Sacrificing your own personal time and life for the company, is something we seem to have innately ingrained in our DNA as women, plus you know, all the societal cues and messages growing up about how women are selfless caregivers who should sacrifice themselves for those around them – lifting up their partners, caring for their parents, giving everything to your children, family and friends.

This is great if you want to do this in your own life because your love language is about care and love.

This is NOT GREAT at work.

Your job is a job. They are paying you for a certain salary for hours given a week.

If you are slacking in said job, working 10 hours when you should work 40, this is obviously bad, and you need to step it up and change your attitude.

If you are already working your job, and do little extra above-and-beyond things WITHIN your job description, or even a little outside, where let’s say you take on an initiative to be organized and responsible for a project when no one else wanted to, and you stepped up — YES. GO FOR IT.

If you are working your job, and thinking that bringing in brownies, or helping other departments do their job that they are paid for, and you have zero visibility from management that you are doing so. STOP.

You need to be a little selfish with your time and yourself.

THIS is true self-care.

Be selfish with what you commit to at work and what you do FOR FREE, especially volunteer-wise.

Ask yourself:

What does it do for me / my career?

Know who doesn’t need to ask this question each time they do something?

Generally speaking, a man.

Men are not taught to think of others’ needs the way women are (I’m sorry to say this), and men are not taught to generally think about being a good team player or helping others connect together, etc.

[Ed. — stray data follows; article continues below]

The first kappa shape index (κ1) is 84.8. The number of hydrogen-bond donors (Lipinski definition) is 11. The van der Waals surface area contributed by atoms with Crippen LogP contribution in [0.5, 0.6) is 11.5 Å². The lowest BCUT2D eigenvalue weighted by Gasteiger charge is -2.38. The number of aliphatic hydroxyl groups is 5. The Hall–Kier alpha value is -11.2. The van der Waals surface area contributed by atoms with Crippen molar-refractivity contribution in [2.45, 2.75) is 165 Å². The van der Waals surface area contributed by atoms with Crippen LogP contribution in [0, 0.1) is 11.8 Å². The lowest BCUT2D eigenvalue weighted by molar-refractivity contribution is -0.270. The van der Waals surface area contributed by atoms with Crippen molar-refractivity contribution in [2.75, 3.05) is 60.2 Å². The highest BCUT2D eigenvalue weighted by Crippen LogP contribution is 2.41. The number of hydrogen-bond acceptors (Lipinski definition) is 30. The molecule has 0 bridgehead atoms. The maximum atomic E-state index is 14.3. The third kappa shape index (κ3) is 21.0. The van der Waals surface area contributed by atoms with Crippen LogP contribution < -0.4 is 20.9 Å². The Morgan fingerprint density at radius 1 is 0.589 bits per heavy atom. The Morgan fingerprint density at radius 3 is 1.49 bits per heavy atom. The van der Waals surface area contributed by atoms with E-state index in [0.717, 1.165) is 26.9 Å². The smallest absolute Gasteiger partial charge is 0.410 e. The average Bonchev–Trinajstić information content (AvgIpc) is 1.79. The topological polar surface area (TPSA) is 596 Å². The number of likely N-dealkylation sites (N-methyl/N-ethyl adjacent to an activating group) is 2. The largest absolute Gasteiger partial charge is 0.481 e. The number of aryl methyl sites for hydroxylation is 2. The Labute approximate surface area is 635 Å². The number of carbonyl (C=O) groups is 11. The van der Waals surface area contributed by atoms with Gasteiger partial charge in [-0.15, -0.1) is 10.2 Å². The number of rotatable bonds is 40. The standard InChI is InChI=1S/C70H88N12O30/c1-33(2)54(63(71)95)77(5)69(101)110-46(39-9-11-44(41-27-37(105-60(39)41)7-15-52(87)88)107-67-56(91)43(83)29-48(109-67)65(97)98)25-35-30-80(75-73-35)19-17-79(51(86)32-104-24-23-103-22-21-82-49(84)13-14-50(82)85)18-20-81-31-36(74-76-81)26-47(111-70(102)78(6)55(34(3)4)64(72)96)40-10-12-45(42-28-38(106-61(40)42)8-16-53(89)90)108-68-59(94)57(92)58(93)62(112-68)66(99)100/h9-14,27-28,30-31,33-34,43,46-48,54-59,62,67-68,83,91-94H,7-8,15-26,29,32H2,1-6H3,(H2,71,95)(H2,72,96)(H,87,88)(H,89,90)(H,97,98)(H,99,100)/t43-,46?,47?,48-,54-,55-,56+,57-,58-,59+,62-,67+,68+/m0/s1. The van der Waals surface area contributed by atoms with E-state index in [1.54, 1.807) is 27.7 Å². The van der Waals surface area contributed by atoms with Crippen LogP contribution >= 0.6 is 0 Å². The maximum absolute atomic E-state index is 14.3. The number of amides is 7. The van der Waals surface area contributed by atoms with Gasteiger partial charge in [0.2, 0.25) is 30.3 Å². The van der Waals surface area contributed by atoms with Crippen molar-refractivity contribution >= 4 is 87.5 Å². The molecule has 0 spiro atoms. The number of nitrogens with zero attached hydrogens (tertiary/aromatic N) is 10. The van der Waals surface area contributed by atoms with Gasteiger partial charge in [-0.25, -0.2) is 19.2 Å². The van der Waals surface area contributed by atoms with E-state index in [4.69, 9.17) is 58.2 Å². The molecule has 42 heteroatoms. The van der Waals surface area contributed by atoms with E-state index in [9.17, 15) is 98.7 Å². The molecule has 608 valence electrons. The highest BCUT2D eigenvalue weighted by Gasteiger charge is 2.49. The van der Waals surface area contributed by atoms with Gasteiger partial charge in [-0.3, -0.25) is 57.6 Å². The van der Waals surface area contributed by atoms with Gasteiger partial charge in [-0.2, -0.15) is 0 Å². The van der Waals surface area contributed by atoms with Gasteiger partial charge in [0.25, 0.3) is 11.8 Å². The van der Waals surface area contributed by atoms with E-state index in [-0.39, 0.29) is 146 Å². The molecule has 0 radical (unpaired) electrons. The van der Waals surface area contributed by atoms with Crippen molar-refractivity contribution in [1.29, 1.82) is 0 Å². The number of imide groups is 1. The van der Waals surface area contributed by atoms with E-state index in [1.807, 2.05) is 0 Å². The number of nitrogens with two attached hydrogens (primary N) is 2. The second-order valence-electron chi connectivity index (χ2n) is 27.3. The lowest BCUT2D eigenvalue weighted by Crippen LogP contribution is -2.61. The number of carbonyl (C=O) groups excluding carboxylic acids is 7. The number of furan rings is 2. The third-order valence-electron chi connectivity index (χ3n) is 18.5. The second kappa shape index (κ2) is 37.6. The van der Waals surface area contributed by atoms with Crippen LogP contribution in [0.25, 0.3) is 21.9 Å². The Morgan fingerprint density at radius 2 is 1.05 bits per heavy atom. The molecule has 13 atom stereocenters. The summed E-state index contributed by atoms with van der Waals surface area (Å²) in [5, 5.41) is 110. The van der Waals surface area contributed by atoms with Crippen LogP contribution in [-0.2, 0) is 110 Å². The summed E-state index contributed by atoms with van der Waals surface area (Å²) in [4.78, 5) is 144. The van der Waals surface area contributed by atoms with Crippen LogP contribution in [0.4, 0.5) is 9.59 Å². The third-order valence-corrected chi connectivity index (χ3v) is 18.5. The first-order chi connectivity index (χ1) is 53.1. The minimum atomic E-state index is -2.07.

They are taught to be selfish and THE BOSS to crush it, and this is good in the sense that as they are more selfish and focused on the end result, they are able to lead as they can dictate what their commands are to the rest of the team because.. it’s just them. I LOVE THIS.

Women, are taught to be selfless and more, which is why our life energy gets sucked out at work on useless tasks that have nothing to do with our jobs, and have zero career impact.

This is great in the sense that they want consensus from everyone, and want to make sure we are all on the same page and happy before moving forward. Being a great leader also means listening and being a team player and understanding the needs of all. I ALSO LOVE THIS.

Both approaches in general, have great benefits as an employee / leader / manager / whatever.

BUT, we could take a page from each other, and learn how to be more selfish (women) and more inclusive (men).

Also, be more visible to management

If you are doing something that is invisible, don’t expect someone to see it – it’s invisible, duh.

You have to make it visible by mentioning it. You’d be surprised how often I was doing something on the side and when I mentioned it, my lead was surprised.


Be chattier. Be braggier. You are just talking about facts right? Fact – you worked on this project and delivered on time and on budget. What’s so braggy about that?